How Netflix used big data and analytics to generate billions
Netflix is successful thanks to big data and analytics.
With a company valuation of over $164 billion, Netflix has surpassed Disney as the most valued media company in the world. Their success can be attributed to their impressive customer retention rate, which is 93% compared to Hulu’s 64% and Amazon Prime’s 75%. However, it’s not just their ability to retain most of their 151 million subscribers that have made them successful.
Netflix has flown ahead of its competitors because it also makes more successful TV shows and movies, hits like ‘House of Cards’, ‘Orange Is The New Black’, and ‘Birdbox’ have garnered a lot of attention and high viewership, driving up the rate of subscriptions. Netflix has also been more successful in identifying what their audience wants.
In 2017, 93% of original TV shows were renewed. A contrast to cable television where there is only a 35% chance of a show being renewed after the first season. What is the secret to their success? Big data and analytics.
How Netflix uses big data and analytics
So, how does Netflix use data analytics? By collecting data from their 151 million subscribers, and implementing data analytics models to discover customer behaviour and buying patterns. Then, using that information to recommend movies and TV shows based on their subscribers’ preferences.
According to Netflix, over 75% of viewer activity is based off personalised recommendations. Netflix collects several data points to create a detailed profile on its subscribers. The profile is far more detailed than the personas created through conventional marketing.
Most significantly, Netflix collects customer interaction and response data to a TV show. For example, Netflix knows the time and date a user watched a show, the device used, if the show was paused, does the viewer resume watching after pausing? Do people finish an entire TV show or not, how long does it take for a user to finish a show and so on.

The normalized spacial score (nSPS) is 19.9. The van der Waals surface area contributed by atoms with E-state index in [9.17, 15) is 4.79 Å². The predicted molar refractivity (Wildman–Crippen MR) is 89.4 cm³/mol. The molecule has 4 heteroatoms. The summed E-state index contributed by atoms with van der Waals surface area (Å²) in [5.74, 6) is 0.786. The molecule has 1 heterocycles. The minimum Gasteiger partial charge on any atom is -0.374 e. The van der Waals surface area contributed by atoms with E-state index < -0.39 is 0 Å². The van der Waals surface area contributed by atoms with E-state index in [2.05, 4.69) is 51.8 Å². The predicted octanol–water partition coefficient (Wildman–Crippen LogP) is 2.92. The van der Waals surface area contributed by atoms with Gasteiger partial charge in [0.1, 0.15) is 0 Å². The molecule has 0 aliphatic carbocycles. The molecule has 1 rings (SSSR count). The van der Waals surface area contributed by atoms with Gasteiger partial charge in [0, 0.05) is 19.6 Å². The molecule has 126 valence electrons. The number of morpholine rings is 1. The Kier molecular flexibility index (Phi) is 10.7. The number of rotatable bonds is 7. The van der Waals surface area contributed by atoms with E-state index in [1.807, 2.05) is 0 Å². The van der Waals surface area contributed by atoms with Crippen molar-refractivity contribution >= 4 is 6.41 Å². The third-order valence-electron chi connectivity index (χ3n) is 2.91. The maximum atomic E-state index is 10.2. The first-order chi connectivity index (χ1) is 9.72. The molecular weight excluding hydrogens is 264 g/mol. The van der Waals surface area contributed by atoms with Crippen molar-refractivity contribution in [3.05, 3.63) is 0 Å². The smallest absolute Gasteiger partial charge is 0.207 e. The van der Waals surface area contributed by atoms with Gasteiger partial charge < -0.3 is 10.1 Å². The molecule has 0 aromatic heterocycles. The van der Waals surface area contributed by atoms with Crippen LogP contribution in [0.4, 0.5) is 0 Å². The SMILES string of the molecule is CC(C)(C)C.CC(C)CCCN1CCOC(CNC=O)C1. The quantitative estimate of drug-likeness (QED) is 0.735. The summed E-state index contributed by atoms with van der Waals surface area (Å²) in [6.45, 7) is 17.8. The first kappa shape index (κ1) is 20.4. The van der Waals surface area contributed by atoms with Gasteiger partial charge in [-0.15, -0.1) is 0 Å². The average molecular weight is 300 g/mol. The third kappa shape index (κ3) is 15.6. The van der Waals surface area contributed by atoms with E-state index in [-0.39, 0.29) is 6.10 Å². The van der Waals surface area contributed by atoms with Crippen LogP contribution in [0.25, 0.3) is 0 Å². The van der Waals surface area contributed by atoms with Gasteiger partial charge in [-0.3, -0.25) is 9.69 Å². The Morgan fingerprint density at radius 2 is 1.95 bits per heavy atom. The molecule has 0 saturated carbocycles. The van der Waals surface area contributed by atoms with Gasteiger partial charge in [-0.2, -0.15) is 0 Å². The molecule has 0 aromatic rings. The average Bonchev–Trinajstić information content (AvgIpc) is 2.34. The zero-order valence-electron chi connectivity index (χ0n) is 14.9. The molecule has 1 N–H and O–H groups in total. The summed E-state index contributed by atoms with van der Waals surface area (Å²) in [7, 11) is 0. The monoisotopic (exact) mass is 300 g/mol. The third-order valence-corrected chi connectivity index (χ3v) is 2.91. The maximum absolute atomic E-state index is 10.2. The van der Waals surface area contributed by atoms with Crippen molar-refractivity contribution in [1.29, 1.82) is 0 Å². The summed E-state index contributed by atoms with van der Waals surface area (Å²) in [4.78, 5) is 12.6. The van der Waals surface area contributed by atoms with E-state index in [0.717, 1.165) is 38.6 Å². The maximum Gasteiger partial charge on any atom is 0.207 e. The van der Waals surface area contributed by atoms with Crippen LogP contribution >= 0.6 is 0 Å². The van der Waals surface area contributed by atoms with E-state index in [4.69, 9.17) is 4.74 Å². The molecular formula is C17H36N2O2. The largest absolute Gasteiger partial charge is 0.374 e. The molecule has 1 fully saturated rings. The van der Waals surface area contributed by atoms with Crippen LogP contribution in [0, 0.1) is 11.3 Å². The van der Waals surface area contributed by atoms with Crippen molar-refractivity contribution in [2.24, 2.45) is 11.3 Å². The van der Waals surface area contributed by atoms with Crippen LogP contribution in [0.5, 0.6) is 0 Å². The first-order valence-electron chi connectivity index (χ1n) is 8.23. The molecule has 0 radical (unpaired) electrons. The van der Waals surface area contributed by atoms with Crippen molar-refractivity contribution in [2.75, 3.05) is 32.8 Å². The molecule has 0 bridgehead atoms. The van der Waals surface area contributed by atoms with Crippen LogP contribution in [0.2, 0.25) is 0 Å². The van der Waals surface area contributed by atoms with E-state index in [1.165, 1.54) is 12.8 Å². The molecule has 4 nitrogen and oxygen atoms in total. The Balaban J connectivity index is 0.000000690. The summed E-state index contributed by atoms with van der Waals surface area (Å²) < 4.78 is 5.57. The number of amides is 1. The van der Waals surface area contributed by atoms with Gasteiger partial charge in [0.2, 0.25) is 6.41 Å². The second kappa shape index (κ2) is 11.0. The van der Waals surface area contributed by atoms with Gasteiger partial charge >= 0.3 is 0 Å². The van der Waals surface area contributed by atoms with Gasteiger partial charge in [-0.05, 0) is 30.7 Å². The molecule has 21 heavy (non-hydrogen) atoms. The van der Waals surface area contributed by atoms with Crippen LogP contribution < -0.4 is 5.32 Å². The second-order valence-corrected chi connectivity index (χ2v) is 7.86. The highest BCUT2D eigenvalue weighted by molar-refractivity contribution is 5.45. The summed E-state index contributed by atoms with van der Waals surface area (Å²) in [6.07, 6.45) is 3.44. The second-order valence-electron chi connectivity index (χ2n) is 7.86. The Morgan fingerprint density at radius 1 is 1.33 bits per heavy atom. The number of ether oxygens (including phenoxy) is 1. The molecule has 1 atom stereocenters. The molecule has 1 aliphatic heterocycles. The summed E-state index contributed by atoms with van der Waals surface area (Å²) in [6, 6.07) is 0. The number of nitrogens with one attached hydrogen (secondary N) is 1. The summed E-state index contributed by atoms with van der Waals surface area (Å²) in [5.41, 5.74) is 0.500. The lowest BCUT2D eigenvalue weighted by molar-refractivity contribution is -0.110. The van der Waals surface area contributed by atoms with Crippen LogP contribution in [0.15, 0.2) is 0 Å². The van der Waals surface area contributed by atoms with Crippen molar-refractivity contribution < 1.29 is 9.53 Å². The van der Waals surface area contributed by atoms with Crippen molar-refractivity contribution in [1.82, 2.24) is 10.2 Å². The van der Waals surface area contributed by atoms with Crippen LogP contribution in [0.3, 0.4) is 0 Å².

Netflix even has screenshots of scenes people might have viewed repeatedly, the rating content is given, the number of searches and what is searched for. With this data, Netflix can create a detailed profile on its users. To collect all this data and harness it into meaningful information, Netflix requires data analytics. For example, Netflix uses what is known as the recommendation algorithm to suggest TV shows and movies based on user’s preferences.
Netflix’s ability to collect and use the data is the reason behind their success. According to Netflix, they earn over a billion in customer retention because the recommendation system accounts for over 80% of the content streamed on the platform. Netflix also uses its big data and analytics tools to decide if they want to greenlight original content. To an outsider, it might look like Netflix is throwing their cash at whatever they can get, but in reality, they greenlight original content based on several touch points derived from their user base.
For example, Netflix distributed ‘Orange is the New Black’ knowing it would be a big hit on their platform. How? Because ‘Weeds’, Jenji Kohan’s previous hit performed well on Netflix in terms of viewership and engagement.
Netflix even uses big data and analytics to conduct custom marketing, for example, to promote ‘House of Cards’ Netflix cut over ten different versions of a trailer to promote the show. If you watched lots of TV shows centred on women, you get a trailer focused on the female characters. However, if you watched a lot of content directed by David Finch, you would have gotten a trailer that focused the trailer on him. Netflix did not have to spend too much time and resources on marketing the show because they already knew how many people would be interested in it and what would incentivise them to tune in.
In addition to collecting data on subscriber actions, Netflix also encourages feedback from its subscribers. One feedback system is the thumbs up/thumbs down system that replaced their rating system, the system improved audience engagement by a significant margin, which enabled them to customise the user’s homepage further. According to Joris Evers, Director of Global Communications, there are 33 million different versions of Netflix.
Powerful analytics models can process terabytes of data to churn out meaningful information. Judicious use of data analytics is the main reason for Netflix’s success. In fact, big data and analytics are so vital to Netflix’s success that you may as well call them an analytics company instead of a media company. Netflix’s success highlights the value of data analytics because it presents an incredible insight into user’s preferences allowing them to make smart decisions that deliver maximum ROI on their choices.
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